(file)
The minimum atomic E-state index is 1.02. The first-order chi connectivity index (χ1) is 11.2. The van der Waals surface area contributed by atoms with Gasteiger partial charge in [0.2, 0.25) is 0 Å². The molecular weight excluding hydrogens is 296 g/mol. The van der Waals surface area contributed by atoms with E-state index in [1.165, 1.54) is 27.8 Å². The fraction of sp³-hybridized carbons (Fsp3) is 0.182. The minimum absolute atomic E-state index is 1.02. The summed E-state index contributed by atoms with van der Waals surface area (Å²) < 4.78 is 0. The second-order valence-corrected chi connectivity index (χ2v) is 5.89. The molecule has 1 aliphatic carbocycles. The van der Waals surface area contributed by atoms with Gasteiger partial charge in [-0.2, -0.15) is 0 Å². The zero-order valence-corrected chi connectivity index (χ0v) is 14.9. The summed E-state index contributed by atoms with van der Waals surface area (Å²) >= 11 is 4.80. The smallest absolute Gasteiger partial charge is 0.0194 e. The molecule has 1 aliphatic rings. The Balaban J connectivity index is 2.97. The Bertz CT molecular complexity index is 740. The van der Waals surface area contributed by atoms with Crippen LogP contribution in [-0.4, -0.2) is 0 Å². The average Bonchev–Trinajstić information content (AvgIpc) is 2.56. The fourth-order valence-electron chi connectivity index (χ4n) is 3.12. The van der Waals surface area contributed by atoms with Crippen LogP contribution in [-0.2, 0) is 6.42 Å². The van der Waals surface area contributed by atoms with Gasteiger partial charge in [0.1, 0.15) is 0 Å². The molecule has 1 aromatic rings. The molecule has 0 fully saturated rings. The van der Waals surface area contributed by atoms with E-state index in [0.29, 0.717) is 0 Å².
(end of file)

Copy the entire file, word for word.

The minimum atomic E-state index is 1.02. The first-order chi connectivity index (χ1) is 11.2. The van der Waals surface area contributed by atoms with Gasteiger partial charge in [0.2, 0.25) is 0 Å². The molecular weight excluding hydrogens is 296 g/mol. The van der Waals surface area contributed by atoms with E-state index in [1.165, 1.54) is 27.8 Å². The fraction of sp³-hybridized carbons (Fsp3) is 0.182. The minimum absolute atomic E-state index is 1.02. The summed E-state index contributed by atoms with van der Waals surface area (Å²) < 4.78 is 0. The second-order valence-corrected chi connectivity index (χ2v) is 5.89. The molecule has 1 aliphatic carbocycles. The van der Waals surface area contributed by atoms with Gasteiger partial charge in [-0.2, -0.15) is 0 Å². The zero-order valence-corrected chi connectivity index (χ0v) is 14.9. The summed E-state index contributed by atoms with van der Waals surface area (Å²) >= 11 is 4.80. The smallest absolute Gasteiger partial charge is 0.0194 e. The molecule has 1 aliphatic rings. The Balaban J connectivity index is 2.97. The Bertz CT molecular complexity index is 740. The van der Waals surface area contributed by atoms with Crippen LogP contribution in [-0.4, -0.2) is 0 Å². The average Bonchev–Trinajstić information content (AvgIpc) is 2.56. The fourth-order valence-electron chi connectivity index (χ4n) is 3.12. The van der Waals surface area contributed by atoms with Crippen LogP contribution in [-0.2, 0) is 6.42 Å². The van der Waals surface area contributed by atoms with Gasteiger partial charge in [0.1, 0.15) is 0 Å². The molecule has 1 aromatic rings. The molecule has 0 fully saturated rings. The van der Waals surface area contributed by atoms with E-state index in [0.29, 0.717) is 0 Å².